Halfway through my little 7 year old son's 2nd baseball season of his life, I was asked to verify whether he could commit to a post season all-star team if he was selected. Of course I replied "Yes". He didn't get chosen, but he had a blast playing baseball this Spring!
But the e-mail I got today just verified why I think the kids aren't to blame for the changing culture of youth sports. It was a nice letter that simply asked everyone to come out and support the all-star teams that will be playing at our local park. The letter posted the 12 player rosters of each of the 7 to 10 year old teams.
I had to laugh though, because after the rosters, the names of players that "were chosen, but could not participate" was listed. Is it just me, or does anyone else find this to be ridiculous! Why are these players being recognized? The players and parents that chose "not" to commit to their ballpark all-star team are being recognized along with the ones that chose to commit.
Then I realized why. If little Johnny's not on this list, he will get his feelings hurt because other people will think he wasn't good enough. But since the parents chose a two-week vacation over baseball, they couldn't commit to the team!
I may be the only one that feels this way, but commitment has always been very important to me as a player and as a coach. In fact, I think the letter should have listed the players that were committed but not chosen, instead of chosen and not committed.
Daniel Roy Fowlkes quit school as a teenager and started playing professional baseball over 100 years ago. My sister, 3 brothers and I all knew him as "Big Daddy". He was a wonderful man! Everyone loved his kind and gentle spirit. He grew up in Dyersburg, Tennessee and served his country in the first World War.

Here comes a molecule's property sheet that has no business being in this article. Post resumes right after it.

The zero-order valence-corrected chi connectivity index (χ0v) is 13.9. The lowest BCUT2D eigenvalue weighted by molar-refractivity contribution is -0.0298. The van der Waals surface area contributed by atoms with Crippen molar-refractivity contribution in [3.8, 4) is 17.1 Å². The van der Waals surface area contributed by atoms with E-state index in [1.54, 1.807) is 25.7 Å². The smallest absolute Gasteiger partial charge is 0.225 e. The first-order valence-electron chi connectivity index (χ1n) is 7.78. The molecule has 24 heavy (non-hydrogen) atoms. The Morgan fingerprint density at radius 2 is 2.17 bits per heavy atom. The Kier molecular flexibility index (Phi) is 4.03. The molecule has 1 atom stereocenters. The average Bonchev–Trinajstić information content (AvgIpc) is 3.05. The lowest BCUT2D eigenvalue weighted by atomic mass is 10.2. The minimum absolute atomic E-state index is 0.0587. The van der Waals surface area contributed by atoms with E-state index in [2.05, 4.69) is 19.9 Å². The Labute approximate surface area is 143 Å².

Little did my grandfather know, but his passion for the game of baseball has been carried down for three generations. My dad was so proud of him. Big Daddy stood 6' 6" tall and was an outstanding pitcher for the Memphis Chicks. Baseball was his life.
Not many people can say that their grandfather once pitched to Ty Cobb in an exhibition game against the Detroit Tigers. He also signed a Major League contract with the Boston Red Sox and was on the roster when they played New York in the first game ever played in Yankee Stadium!
My dad always instilled in me the important qualities of the game of baseball that he learned from his father. It's a child's game. But the game can teach us a lot about life. Being prepared for anything, learning how to deal with failure, and enjoying the success of others as well as your own.
I grew up playing every sport imaginable, but we will always be known as a "Baseball Family". Thanks to my grandfather, who was loved on and off the field. Thanks to my mom and dad, who taught me how to respect this great game.
I have never understood why baseball coaches talk to the kids for 45 minutes after a game. It happens in little league, it happens in high school, it happens in other sports too. Why?
Not only is the coach's speech way too long, but the coach does what I call talking "at the players" and not talking "to the players". He or she does all the talking ( or yelling at them) and no one else gets a chance to talk.
Keep it under 4 minutes. I've been doing this for years. Not to make the parents happy (which it does), but for several reasons. The players already know what they did wrong if they lost or played bad. Their attention span lasts about 4 minutes, and what you are telling them is better to talk about the next day when everybody has a chance to go home and sleep on it.